Chrisman, et al. 51% of patients reported good to excellent results three years post MUA 51% of 39 patients had good or excellent results after rotatory manipulation of the spine under anesthesia. Of patients with positive myelograms, 37% (10 of 27) had good to excellent results three years or more after manipulation. All patients received a single procedure dose.[29]
Krumhansl and Nowacek Of 171 patients receiving MUA, 25% had no pain, 50% were much improved (with pain markedly decreased), and 20% were better and could tolerate their pain (but it interfered with work and recreation) Of 171 patients, most of whom received a single procedure dose, approximately 25% were “cured” (having no pain of the type experienced prior to MUA), 50% were “much improved” (with markedly diminished pain and function restored but with intermittent nuisance type pain with weather changes or strenuous activity) and 20% were “better, but” (having a tolerable pain level but remained dysfunctional for work and recreational activities).[30]
Kuo and Loh 83% of 517 patients treated with MUA responded well Of 517 patients receiving manipulation, 76.8% had satisfactory results. However, the number of patients anesthetized during manipulation is not reported (if any). In general terms, the authors state, “Prior to manipulation, general anesthesia with intravenous thiopental sodium may be given to suppress pain and muscle spasm.” Seventy-three patients (14%) had a condition recurrence or relapse, ranging from 2 months to 12 years after the first series of manipulations. Unresponsive patients (9%, overall) underwent surgical exploration and received a second series of manipulations after revision of the treatment protocol such that 434 of 517 patients (83.9%) are reported as having responded well to manipulation.[31]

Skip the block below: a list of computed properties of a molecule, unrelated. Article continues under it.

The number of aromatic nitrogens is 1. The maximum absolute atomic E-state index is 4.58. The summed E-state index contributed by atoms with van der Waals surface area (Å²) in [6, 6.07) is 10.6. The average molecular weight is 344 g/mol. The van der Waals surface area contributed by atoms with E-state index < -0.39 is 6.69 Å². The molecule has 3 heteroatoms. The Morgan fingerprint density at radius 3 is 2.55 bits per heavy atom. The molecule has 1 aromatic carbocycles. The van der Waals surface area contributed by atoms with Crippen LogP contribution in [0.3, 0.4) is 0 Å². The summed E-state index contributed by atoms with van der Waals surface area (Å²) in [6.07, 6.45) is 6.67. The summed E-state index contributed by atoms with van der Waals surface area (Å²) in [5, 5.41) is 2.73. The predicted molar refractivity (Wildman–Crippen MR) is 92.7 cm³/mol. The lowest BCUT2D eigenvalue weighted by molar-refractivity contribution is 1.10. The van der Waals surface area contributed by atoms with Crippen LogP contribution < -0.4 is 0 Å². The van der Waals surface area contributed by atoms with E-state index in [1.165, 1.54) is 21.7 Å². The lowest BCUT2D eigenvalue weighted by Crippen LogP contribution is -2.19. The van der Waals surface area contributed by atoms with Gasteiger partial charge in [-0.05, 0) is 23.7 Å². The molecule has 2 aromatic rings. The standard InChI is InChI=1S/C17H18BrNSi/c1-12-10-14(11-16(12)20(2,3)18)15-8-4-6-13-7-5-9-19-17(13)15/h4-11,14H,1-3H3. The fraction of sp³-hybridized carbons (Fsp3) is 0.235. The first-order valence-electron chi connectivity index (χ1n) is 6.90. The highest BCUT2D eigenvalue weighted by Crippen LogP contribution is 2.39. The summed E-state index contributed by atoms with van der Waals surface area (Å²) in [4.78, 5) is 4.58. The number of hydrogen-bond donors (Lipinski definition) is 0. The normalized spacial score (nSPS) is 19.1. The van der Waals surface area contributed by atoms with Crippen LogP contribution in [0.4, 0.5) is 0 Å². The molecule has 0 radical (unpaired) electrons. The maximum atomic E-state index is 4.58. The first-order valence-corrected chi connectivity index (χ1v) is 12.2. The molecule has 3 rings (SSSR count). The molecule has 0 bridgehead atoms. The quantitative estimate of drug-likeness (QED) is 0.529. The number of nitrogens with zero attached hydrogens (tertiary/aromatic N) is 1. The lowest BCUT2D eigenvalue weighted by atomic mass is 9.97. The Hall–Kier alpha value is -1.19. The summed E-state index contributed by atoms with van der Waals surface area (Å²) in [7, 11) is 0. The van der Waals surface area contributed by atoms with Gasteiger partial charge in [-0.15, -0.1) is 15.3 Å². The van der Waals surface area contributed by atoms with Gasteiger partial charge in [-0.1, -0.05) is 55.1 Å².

Mensor 83% of 600 patients with EMG-verified radiculopathies reported significant improvement following MUA For over 600 patients treated, a cursory evaluation led the author to “believe that the percentage of success or failure has not changed materially” from the original report.[32] The original report cited excellent to good results in 64% of private patients and 45% of industrial accident patients with disabilities.[33] Overall, 83% of patients received a single procedure dose, with the author reporting, “repeated manipulation is not justified” for satisfactory results. Within neither paper is EMG testing mentioned as part of the patient’s objective findings or as a qualifier for treatment.